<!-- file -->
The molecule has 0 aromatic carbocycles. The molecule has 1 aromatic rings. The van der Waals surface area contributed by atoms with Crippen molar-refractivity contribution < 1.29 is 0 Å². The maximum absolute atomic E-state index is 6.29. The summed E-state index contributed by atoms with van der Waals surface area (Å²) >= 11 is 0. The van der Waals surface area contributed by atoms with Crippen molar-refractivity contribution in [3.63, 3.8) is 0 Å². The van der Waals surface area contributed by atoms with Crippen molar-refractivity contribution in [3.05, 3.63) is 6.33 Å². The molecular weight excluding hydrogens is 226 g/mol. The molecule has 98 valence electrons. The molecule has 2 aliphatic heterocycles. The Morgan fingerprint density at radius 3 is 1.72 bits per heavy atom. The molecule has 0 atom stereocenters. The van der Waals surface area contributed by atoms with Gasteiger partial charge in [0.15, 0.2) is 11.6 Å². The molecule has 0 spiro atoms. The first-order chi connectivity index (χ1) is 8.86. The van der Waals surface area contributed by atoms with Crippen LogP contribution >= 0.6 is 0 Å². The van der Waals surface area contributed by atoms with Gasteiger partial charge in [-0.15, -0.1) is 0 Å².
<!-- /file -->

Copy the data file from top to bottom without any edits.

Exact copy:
The molecule has 0 aromatic carbocycles. The molecule has 1 aromatic rings. The van der Waals surface area contributed by atoms with Crippen molar-refractivity contribution < 1.29 is 0 Å². The maximum absolute atomic E-state index is 6.29. The summed E-state index contributed by atoms with van der Waals surface area (Å²) >= 11 is 0. The van der Waals surface area contributed by atoms with Crippen molar-refractivity contribution in [3.63, 3.8) is 0 Å². The van der Waals surface area contributed by atoms with Crippen molar-refractivity contribution in [3.05, 3.63) is 6.33 Å². The molecular weight excluding hydrogens is 226 g/mol. The molecule has 98 valence electrons. The molecule has 2 aliphatic heterocycles. The Morgan fingerprint density at radius 3 is 1.72 bits per heavy atom. The molecule has 0 atom stereocenters. The van der Waals surface area contributed by atoms with Gasteiger partial charge in [0.15, 0.2) is 11.6 Å². The molecule has 0 spiro atoms. The first-order chi connectivity index (χ1) is 8.86. The van der Waals surface area contributed by atoms with Crippen LogP contribution >= 0.6 is 0 Å². The van der Waals surface area contributed by atoms with Gasteiger partial charge in [-0.15, -0.1) is 0 Å².